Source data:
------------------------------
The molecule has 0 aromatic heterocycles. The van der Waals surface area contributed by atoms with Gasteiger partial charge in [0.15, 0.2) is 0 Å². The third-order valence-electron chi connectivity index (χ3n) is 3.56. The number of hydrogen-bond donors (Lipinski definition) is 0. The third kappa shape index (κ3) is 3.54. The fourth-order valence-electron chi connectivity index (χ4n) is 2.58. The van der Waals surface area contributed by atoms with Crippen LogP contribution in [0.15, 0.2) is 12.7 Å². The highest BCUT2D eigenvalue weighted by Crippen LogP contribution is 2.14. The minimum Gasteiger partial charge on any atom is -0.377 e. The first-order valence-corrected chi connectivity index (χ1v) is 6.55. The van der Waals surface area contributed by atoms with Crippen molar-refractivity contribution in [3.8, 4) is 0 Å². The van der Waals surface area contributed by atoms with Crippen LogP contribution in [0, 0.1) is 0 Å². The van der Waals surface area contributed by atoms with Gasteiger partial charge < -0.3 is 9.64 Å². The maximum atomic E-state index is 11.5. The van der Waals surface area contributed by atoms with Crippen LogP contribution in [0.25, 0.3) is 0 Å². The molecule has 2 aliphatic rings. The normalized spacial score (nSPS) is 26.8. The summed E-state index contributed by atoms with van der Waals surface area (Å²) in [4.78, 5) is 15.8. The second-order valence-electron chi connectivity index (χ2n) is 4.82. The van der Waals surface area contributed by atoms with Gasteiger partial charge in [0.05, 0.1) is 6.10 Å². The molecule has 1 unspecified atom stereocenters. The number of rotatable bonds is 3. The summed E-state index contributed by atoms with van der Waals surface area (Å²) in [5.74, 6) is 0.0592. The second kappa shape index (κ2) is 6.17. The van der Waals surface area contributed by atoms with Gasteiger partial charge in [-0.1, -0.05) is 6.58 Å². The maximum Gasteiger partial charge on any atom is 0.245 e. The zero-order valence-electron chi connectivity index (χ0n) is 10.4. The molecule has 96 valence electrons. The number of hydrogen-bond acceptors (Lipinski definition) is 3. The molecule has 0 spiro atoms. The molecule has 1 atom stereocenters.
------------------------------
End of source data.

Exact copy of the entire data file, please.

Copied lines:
The molecule has 0 aromatic heterocycles. The van der Waals surface area contributed by atoms with Gasteiger partial charge in [0.15, 0.2) is 0 Å². The third-order valence-electron chi connectivity index (χ3n) is 3.56. The number of hydrogen-bond donors (Lipinski definition) is 0. The third kappa shape index (κ3) is 3.54. The fourth-order valence-electron chi connectivity index (χ4n) is 2.58. The van der Waals surface area contributed by atoms with Crippen LogP contribution in [0.15, 0.2) is 12.7 Å². The highest BCUT2D eigenvalue weighted by Crippen LogP contribution is 2.14. The minimum Gasteiger partial charge on any atom is -0.377 e. The first-order valence-corrected chi connectivity index (χ1v) is 6.55. The van der Waals surface area contributed by atoms with Crippen molar-refractivity contribution in [3.8, 4) is 0 Å². The van der Waals surface area contributed by atoms with Crippen LogP contribution in [0, 0.1) is 0 Å². The van der Waals surface area contributed by atoms with Gasteiger partial charge < -0.3 is 9.64 Å². The maximum atomic E-state index is 11.5. The van der Waals surface area contributed by atoms with Crippen LogP contribution in [0.25, 0.3) is 0 Å². The molecule has 2 aliphatic rings. The normalized spacial score (nSPS) is 26.8. The summed E-state index contributed by atoms with van der Waals surface area (Å²) in [4.78, 5) is 15.8. The second-order valence-electron chi connectivity index (χ2n) is 4.82. The van der Waals surface area contributed by atoms with Gasteiger partial charge in [0.05, 0.1) is 6.10 Å². The molecule has 1 unspecified atom stereocenters. The number of rotatable bonds is 3. The summed E-state index contributed by atoms with van der Waals surface area (Å²) in [5.74, 6) is 0.0592. The second kappa shape index (κ2) is 6.17. The van der Waals surface area contributed by atoms with Gasteiger partial charge in [-0.1, -0.05) is 6.58 Å². The maximum Gasteiger partial charge on any atom is 0.245 e. The zero-order valence-electron chi connectivity index (χ0n) is 10.4. The molecule has 96 valence electrons. The number of hydrogen-bond acceptors (Lipinski definition) is 3. The molecule has 0 spiro atoms. The molecule has 1 atom stereocenters.